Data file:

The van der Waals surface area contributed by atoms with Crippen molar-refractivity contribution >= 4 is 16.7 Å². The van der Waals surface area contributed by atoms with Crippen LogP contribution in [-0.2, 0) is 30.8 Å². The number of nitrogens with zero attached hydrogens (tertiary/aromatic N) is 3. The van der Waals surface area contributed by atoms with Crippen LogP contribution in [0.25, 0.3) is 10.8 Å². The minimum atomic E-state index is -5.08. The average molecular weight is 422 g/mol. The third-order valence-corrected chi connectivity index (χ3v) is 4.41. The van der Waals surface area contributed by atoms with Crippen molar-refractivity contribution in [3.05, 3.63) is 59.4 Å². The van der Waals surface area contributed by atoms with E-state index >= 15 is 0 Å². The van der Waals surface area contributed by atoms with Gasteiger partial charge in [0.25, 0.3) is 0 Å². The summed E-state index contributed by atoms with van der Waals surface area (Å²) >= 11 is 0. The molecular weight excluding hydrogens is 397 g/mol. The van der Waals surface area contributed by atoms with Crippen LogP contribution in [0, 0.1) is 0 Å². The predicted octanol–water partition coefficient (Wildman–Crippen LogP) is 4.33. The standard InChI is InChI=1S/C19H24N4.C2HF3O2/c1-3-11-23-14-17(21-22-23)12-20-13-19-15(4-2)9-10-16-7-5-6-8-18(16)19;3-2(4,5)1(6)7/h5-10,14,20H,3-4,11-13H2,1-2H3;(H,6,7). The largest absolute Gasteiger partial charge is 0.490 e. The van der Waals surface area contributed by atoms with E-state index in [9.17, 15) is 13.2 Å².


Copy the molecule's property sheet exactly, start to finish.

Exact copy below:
The van der Waals surface area contributed by atoms with Crippen molar-refractivity contribution >= 4 is 16.7 Å². The van der Waals surface area contributed by atoms with Crippen LogP contribution in [-0.2, 0) is 30.8 Å². The number of nitrogens with zero attached hydrogens (tertiary/aromatic N) is 3. The van der Waals surface area contributed by atoms with Crippen LogP contribution in [0.25, 0.3) is 10.8 Å². The minimum atomic E-state index is -5.08. The average molecular weight is 422 g/mol. The third-order valence-corrected chi connectivity index (χ3v) is 4.41. The van der Waals surface area contributed by atoms with Crippen molar-refractivity contribution in [3.05, 3.63) is 59.4 Å². The van der Waals surface area contributed by atoms with E-state index >= 15 is 0 Å². The van der Waals surface area contributed by atoms with Gasteiger partial charge in [0.25, 0.3) is 0 Å². The summed E-state index contributed by atoms with van der Waals surface area (Å²) >= 11 is 0. The molecular weight excluding hydrogens is 397 g/mol. The van der Waals surface area contributed by atoms with Crippen LogP contribution in [0, 0.1) is 0 Å². The predicted octanol–water partition coefficient (Wildman–Crippen LogP) is 4.33. The standard InChI is InChI=1S/C19H24N4.C2HF3O2/c1-3-11-23-14-17(21-22-23)12-20-13-19-15(4-2)9-10-16-7-5-6-8-18(16)19;3-2(4,5)1(6)7/h5-10,14,20H,3-4,11-13H2,1-2H3;(H,6,7). The largest absolute Gasteiger partial charge is 0.490 e. The van der Waals surface area contributed by atoms with E-state index in [9.17, 15) is 13.2 Å².